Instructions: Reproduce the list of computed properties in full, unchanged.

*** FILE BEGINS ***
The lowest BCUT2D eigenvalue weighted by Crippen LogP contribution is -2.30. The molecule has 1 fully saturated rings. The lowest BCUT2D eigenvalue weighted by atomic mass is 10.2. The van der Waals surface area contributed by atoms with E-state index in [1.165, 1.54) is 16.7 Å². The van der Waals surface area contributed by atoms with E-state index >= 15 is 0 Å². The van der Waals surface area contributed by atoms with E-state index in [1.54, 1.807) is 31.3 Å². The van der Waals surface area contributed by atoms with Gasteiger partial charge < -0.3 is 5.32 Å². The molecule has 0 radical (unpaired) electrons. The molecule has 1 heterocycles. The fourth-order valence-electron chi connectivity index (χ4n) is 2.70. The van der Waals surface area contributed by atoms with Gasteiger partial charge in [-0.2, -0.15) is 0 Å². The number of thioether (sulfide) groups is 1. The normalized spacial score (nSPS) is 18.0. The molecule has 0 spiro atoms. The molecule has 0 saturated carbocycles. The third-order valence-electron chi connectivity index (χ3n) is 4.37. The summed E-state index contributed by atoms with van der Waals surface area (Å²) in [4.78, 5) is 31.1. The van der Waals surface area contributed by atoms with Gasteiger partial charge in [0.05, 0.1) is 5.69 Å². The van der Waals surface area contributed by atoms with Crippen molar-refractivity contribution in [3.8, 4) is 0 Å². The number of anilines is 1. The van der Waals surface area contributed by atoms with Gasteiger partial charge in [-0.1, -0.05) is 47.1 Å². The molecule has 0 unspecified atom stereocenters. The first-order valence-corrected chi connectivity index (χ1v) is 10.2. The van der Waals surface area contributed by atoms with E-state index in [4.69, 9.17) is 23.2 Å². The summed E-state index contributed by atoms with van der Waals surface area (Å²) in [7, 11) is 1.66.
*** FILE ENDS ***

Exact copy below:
The lowest BCUT2D eigenvalue weighted by Crippen LogP contribution is -2.30. The molecule has 1 fully saturated rings. The lowest BCUT2D eigenvalue weighted by atomic mass is 10.2. The van der Waals surface area contributed by atoms with E-state index in [1.165, 1.54) is 16.7 Å². The van der Waals surface area contributed by atoms with E-state index >= 15 is 0 Å². The van der Waals surface area contributed by atoms with E-state index in [1.54, 1.807) is 31.3 Å². The van der Waals surface area contributed by atoms with Gasteiger partial charge < -0.3 is 5.32 Å². The molecule has 0 radical (unpaired) electrons. The molecule has 1 heterocycles. The fourth-order valence-electron chi connectivity index (χ4n) is 2.70. The van der Waals surface area contributed by atoms with Gasteiger partial charge in [-0.2, -0.15) is 0 Å². The number of thioether (sulfide) groups is 1. The normalized spacial score (nSPS) is 18.0. The molecule has 0 spiro atoms. The molecule has 0 saturated carbocycles. The third-order valence-electron chi connectivity index (χ3n) is 4.37. The summed E-state index contributed by atoms with van der Waals surface area (Å²) in [4.78, 5) is 31.1. The van der Waals surface area contributed by atoms with Gasteiger partial charge in [0.05, 0.1) is 5.69 Å². The van der Waals surface area contributed by atoms with Crippen molar-refractivity contribution in [3.8, 4) is 0 Å². The number of anilines is 1. The van der Waals surface area contributed by atoms with Gasteiger partial charge in [-0.1, -0.05) is 47.1 Å². The molecule has 0 unspecified atom stereocenters. The first-order valence-corrected chi connectivity index (χ1v) is 10.2. The van der Waals surface area contributed by atoms with E-state index in [4.69, 9.17) is 23.2 Å². The summed E-state index contributed by atoms with van der Waals surface area (Å²) in [7, 11) is 1.66.